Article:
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Disclosures of Tax Positions

Posted by Brandon Keim | Oct 07, 2021 | 0 Comments

While it often seems as if IRS rules and regulations are black and white, leaving little room for interpretation, that's not the case. Whenever Congress passes new legislation, much is often left open to interpretation, particularly if the IRS doesn't have time to develop revenue procedures quickly. Rather than simply hope that we're doing it right and cross our fingers, we can develop tax positions with little guidance and still protect ourselves from liability if we explain the position to the IRS and have a “reasonable basis” for the tax position. We use Disclosure Statement, Form 8275, a nifty IRS penalty defense weapon, to explain these positions. With the wide range of changes to the tax code due to COVID-19 pandemic legislation, many of which have no authoritative tax guidance, it's time to take a look at how to protect yourself from accuracy-related tax penalties.

Disclosure Statement, Form 8275

Taxpayers and tax preparers use Disclosure Statement, Form 8275, to keep themselves out of trouble. We use this form to disclose tax positions that the tax return doesn't adequately reveal or explain to avoid penalties. If the Disclosure Statement reveals a reasonable basis for a tax reporting position, it can:

  1. Protect a taxpayer from an accuracy-related penalty that's the result of substantially understating income tax for non-tax shelter items,
  2. Remove exposure to a 40% penalty for transactions “lacking in economic substance” and 
  3. Protect a tax preparer from penalties for tax understatements resulting from unreasonable positions or disregarding the rules.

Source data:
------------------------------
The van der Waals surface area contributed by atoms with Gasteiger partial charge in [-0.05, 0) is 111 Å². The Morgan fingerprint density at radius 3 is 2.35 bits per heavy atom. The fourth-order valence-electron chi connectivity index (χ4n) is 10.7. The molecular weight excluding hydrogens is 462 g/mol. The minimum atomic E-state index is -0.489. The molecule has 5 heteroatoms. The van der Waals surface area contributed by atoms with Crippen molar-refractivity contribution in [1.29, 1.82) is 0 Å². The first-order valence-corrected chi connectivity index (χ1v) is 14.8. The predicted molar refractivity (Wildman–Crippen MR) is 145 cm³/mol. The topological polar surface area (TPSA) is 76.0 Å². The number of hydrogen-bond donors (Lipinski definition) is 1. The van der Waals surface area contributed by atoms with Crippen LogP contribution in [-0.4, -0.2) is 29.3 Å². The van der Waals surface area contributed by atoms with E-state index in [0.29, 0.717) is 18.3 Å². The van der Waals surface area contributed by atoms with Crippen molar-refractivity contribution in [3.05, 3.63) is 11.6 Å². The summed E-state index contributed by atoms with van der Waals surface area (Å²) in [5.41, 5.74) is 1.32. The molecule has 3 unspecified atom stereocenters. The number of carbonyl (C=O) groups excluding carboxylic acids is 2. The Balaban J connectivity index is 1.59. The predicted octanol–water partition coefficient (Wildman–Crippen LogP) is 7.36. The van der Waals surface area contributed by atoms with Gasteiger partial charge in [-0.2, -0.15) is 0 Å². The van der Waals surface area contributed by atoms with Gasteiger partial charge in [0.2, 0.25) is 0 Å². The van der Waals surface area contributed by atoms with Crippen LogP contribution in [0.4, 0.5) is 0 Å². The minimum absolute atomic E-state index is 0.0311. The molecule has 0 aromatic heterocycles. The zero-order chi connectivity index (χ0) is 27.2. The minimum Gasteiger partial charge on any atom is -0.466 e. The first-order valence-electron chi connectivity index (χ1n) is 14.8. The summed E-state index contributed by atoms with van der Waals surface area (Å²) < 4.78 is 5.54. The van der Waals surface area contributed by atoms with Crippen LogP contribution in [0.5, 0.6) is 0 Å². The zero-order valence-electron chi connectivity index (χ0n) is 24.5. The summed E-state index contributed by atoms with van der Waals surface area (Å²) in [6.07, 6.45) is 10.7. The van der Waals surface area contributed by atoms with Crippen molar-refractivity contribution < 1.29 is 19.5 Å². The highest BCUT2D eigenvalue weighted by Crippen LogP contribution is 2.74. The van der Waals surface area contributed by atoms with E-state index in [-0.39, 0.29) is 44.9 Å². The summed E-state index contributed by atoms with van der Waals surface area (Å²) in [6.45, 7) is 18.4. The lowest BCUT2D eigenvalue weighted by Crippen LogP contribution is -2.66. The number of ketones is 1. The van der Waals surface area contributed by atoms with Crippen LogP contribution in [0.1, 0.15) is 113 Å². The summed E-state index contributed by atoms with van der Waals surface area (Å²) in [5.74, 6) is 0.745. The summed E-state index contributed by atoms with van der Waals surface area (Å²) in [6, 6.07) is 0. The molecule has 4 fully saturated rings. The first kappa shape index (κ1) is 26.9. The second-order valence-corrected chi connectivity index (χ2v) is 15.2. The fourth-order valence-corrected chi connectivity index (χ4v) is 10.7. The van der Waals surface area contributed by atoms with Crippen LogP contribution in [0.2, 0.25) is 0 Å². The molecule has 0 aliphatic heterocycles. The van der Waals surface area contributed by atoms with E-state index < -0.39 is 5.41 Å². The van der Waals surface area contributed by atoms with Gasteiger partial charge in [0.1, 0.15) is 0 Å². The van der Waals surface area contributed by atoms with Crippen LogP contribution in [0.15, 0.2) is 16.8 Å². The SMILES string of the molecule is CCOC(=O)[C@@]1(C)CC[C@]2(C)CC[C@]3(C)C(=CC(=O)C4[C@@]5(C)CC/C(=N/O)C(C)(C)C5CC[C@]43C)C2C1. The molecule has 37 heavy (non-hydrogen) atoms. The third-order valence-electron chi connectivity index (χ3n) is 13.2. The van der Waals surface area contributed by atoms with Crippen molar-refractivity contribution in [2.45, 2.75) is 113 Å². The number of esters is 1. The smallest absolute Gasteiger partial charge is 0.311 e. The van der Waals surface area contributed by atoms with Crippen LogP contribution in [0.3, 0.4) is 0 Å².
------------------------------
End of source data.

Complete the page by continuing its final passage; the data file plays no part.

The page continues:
With new COVID-19 tax legislation, we have a breadth of new, hazy tax provisions that aren't clear. In many cases, if we are uncertain about tax treatment for a new provision, the IRS will consider it disclosed if it's properly entered on a return. But if the IRS's revenue procedures don't clear up the uncertainty, it seems safest to use a disclosure statement on Form 8275 to avoid a dispute with the IRS down the line. 

If you're facing tax preparation uncertainty in the wake of tax regulations stemming from the new Coronavirus tax relief bills, it's time to discuss the matter with an experienced tax professional. You don't have to unravel new IRS regulations, disclosure statements, and revenue procedures on your own. If you need help, call Senior Partner, Tax Controversy Attorney, and former IRS attorney Brandon A. Keim at (602) 200-7399 or contact him online to discuss your options.

About the Author

Brandon Keim

A Certified Tax Law Specialist, CPA, partner at Frazer Ryan Goldberg & Arnold LLP, and former Senior IRS Trial Attorney, Brandon Keim holds an LL.M. in Taxation from Georgetown University Law Center.


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